ACT Strategies for Solving Ratios and Proportions - dummies

ACT Strategies for Solving Ratios and Proportions

By Mark Zegarelli

Some math questions on the ACT will involve ratios and proportions. Both ratio and proportion problems involve comparing quantities, and they require that you know how to work with fractions and how to solve by using algebra.

A ratio is a comparison of two quantities based on the operation of division. For example, if a school has one teacher for every eight students, you can express the teacher-to-student ratio in any of the following ways:


Notice that this ratio expresses the ratio of teachers to students. Thus, the 1 goes before the 8 and, in the fraction, the 1 goes on top of the 8.

When answering an ACT question that includes a ratio, a good strategy is to express the ratio as an equivalent fraction. Then you can pull out all the tools you already have for working with fractions — for example, reducing, converting to decimals, and so forth.

Example 1

A company has a total of 150 employees, 25 of whom are managers. What is the ratio of managers to non-managers?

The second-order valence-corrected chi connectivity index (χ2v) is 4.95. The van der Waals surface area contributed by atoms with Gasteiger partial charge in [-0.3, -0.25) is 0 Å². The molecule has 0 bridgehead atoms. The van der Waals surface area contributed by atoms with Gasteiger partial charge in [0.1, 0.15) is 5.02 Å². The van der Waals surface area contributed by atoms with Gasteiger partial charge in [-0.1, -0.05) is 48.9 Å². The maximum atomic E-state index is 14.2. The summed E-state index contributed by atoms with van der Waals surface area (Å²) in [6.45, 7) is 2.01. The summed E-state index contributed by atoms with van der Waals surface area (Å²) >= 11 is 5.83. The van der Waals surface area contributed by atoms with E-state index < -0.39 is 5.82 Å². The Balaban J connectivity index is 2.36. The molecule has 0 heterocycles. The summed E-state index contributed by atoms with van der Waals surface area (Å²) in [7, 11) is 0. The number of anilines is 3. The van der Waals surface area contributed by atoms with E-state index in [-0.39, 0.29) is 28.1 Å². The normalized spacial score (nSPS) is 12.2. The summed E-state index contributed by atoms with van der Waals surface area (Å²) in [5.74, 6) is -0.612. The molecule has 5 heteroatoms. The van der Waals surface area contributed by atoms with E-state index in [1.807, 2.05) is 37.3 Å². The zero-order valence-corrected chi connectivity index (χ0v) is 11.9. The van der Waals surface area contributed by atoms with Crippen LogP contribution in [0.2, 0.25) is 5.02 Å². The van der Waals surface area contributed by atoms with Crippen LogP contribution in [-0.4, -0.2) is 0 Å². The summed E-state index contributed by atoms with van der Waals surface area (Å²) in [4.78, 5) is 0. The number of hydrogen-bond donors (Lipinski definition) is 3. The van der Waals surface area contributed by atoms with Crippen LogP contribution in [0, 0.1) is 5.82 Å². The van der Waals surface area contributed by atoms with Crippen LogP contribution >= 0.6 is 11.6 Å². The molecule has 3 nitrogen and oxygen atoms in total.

(A)    1 to 3

(B)    1 to 4

(C)    1 to 5

(D)    1 to 6

(E)    2 to 5

The company has 25 managers, so the remaining 125 employees are non-managers. Express this ratio as a fraction and then reduce it:


The ratio of managers to non-managers is 1 to 5, so the correct answer is Choice (C).

One of the most practical applications of the ratio is a proportion, which is an equation based on a ratio. For example, if you know the ratio of boys to girls, you can express this as a fraction, set it equal to another fraction that includes a variable, and then solve. The following example illustrates how this concept works.

Example 2

A summer camp has a boy-to-girl ratio of 8:11. If the camp has 88 boys, what is the total number of children at the camp?

(F)    121

(G)    128

(H)    152

(J)    176

(K)    209

Begin by setting up the proportion as the following equation:


Before continuing, notice that the ratio specifically mentions boys first and girls second, so this order is maintained in the equation. The camp has 88 boys, so substitute this number for Boys in the equation. You don’t know how many girls there are, so use the variable g. Here’s what your equation now looks like:


To find out how many girls are at the camp, solve for g using algebra. First, cross-multiply to get rid of the two fractions:


Now divide both sides by 8:

121 = g

The camp includes 121 girls and 88 boys, so you know it has a total of 209 children; therefore, the correct answer is Choice (K).